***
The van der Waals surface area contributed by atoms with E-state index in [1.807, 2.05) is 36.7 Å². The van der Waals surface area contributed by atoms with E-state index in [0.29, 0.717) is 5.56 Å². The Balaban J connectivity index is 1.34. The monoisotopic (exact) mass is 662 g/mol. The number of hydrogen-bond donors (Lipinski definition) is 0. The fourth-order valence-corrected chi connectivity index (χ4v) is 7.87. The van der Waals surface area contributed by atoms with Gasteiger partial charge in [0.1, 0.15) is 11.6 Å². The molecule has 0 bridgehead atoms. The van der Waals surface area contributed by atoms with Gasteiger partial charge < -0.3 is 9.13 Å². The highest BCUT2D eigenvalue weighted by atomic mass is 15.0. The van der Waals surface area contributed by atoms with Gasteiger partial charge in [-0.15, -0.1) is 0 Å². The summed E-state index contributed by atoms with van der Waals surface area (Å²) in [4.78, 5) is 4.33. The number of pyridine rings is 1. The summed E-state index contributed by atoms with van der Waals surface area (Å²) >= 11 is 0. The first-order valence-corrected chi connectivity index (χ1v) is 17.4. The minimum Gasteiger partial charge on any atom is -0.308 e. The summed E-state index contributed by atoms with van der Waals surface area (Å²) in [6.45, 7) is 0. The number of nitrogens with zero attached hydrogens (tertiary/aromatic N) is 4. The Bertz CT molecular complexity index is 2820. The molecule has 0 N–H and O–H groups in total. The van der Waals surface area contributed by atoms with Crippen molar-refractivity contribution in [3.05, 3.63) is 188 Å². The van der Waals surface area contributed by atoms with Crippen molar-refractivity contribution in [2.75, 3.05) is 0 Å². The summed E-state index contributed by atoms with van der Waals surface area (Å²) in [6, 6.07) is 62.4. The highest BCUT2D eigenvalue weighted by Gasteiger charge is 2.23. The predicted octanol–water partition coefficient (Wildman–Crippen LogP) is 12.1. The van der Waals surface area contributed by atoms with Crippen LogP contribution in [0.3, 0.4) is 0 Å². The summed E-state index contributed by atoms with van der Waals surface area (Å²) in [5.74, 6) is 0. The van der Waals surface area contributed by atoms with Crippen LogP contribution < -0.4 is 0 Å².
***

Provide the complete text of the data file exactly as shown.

The van der Waals surface area contributed by atoms with E-state index in [1.807, 2.05) is 36.7 Å². The van der Waals surface area contributed by atoms with E-state index in [0.29, 0.717) is 5.56 Å². The Balaban J connectivity index is 1.34. The monoisotopic (exact) mass is 662 g/mol. The number of hydrogen-bond donors (Lipinski definition) is 0. The fourth-order valence-corrected chi connectivity index (χ4v) is 7.87. The van der Waals surface area contributed by atoms with Gasteiger partial charge in [0.1, 0.15) is 11.6 Å². The molecule has 0 bridgehead atoms. The van der Waals surface area contributed by atoms with Gasteiger partial charge < -0.3 is 9.13 Å². The highest BCUT2D eigenvalue weighted by atomic mass is 15.0. The van der Waals surface area contributed by atoms with Gasteiger partial charge in [-0.15, -0.1) is 0 Å². The summed E-state index contributed by atoms with van der Waals surface area (Å²) in [4.78, 5) is 4.33. The number of pyridine rings is 1. The summed E-state index contributed by atoms with van der Waals surface area (Å²) >= 11 is 0. The first-order valence-corrected chi connectivity index (χ1v) is 17.4. The minimum Gasteiger partial charge on any atom is -0.308 e. The summed E-state index contributed by atoms with van der Waals surface area (Å²) in [6.45, 7) is 0. The number of nitrogens with zero attached hydrogens (tertiary/aromatic N) is 4. The Bertz CT molecular complexity index is 2820. The molecule has 0 N–H and O–H groups in total. The van der Waals surface area contributed by atoms with Crippen molar-refractivity contribution in [3.05, 3.63) is 188 Å². The van der Waals surface area contributed by atoms with Crippen molar-refractivity contribution in [2.75, 3.05) is 0 Å². The summed E-state index contributed by atoms with van der Waals surface area (Å²) in [6, 6.07) is 62.4. The highest BCUT2D eigenvalue weighted by Gasteiger charge is 2.23. The predicted octanol–water partition coefficient (Wildman–Crippen LogP) is 12.1. The van der Waals surface area contributed by atoms with Crippen LogP contribution in [0.3, 0.4) is 0 Å². The summed E-state index contributed by atoms with van der Waals surface area (Å²) in [5.74, 6) is 0. The van der Waals surface area contributed by atoms with Crippen LogP contribution < -0.4 is 0 Å².